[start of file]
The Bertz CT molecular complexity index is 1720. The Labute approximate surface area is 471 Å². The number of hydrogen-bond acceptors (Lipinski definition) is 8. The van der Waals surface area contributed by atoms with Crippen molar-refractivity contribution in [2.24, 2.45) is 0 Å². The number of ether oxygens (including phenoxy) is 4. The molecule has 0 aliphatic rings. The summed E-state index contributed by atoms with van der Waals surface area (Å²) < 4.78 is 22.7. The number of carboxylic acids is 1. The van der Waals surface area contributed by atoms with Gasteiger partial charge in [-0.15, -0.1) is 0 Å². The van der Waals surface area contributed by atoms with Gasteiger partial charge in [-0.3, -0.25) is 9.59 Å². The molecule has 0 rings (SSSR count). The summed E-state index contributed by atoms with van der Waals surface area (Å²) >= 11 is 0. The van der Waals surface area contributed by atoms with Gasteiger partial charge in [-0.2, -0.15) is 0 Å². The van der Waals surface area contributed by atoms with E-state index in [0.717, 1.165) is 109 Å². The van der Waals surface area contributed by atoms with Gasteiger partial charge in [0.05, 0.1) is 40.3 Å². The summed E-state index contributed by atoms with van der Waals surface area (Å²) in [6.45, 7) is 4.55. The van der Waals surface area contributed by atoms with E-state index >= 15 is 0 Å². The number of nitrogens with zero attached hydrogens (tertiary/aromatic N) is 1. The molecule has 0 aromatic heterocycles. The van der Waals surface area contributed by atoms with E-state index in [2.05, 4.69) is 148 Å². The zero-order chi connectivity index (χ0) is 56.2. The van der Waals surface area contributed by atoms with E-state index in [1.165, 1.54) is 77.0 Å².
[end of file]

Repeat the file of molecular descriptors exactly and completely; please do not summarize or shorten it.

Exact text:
The Bertz CT molecular complexity index is 1720. The Labute approximate surface area is 471 Å². The number of hydrogen-bond acceptors (Lipinski definition) is 8. The van der Waals surface area contributed by atoms with Crippen molar-refractivity contribution in [2.24, 2.45) is 0 Å². The number of ether oxygens (including phenoxy) is 4. The molecule has 0 aliphatic rings. The summed E-state index contributed by atoms with van der Waals surface area (Å²) < 4.78 is 22.7. The number of carboxylic acids is 1. The van der Waals surface area contributed by atoms with Gasteiger partial charge in [-0.15, -0.1) is 0 Å². The van der Waals surface area contributed by atoms with Gasteiger partial charge in [-0.3, -0.25) is 9.59 Å². The molecule has 0 rings (SSSR count). The summed E-state index contributed by atoms with van der Waals surface area (Å²) >= 11 is 0. The van der Waals surface area contributed by atoms with Gasteiger partial charge in [-0.2, -0.15) is 0 Å². The van der Waals surface area contributed by atoms with E-state index in [0.717, 1.165) is 109 Å². The van der Waals surface area contributed by atoms with Gasteiger partial charge in [0.05, 0.1) is 40.3 Å². The summed E-state index contributed by atoms with van der Waals surface area (Å²) in [6.45, 7) is 4.55. The van der Waals surface area contributed by atoms with E-state index >= 15 is 0 Å². The number of nitrogens with zero attached hydrogens (tertiary/aromatic N) is 1. The molecule has 0 aromatic heterocycles. The van der Waals surface area contributed by atoms with E-state index in [2.05, 4.69) is 148 Å². The zero-order chi connectivity index (χ0) is 56.2. The van der Waals surface area contributed by atoms with E-state index in [1.165, 1.54) is 77.0 Å².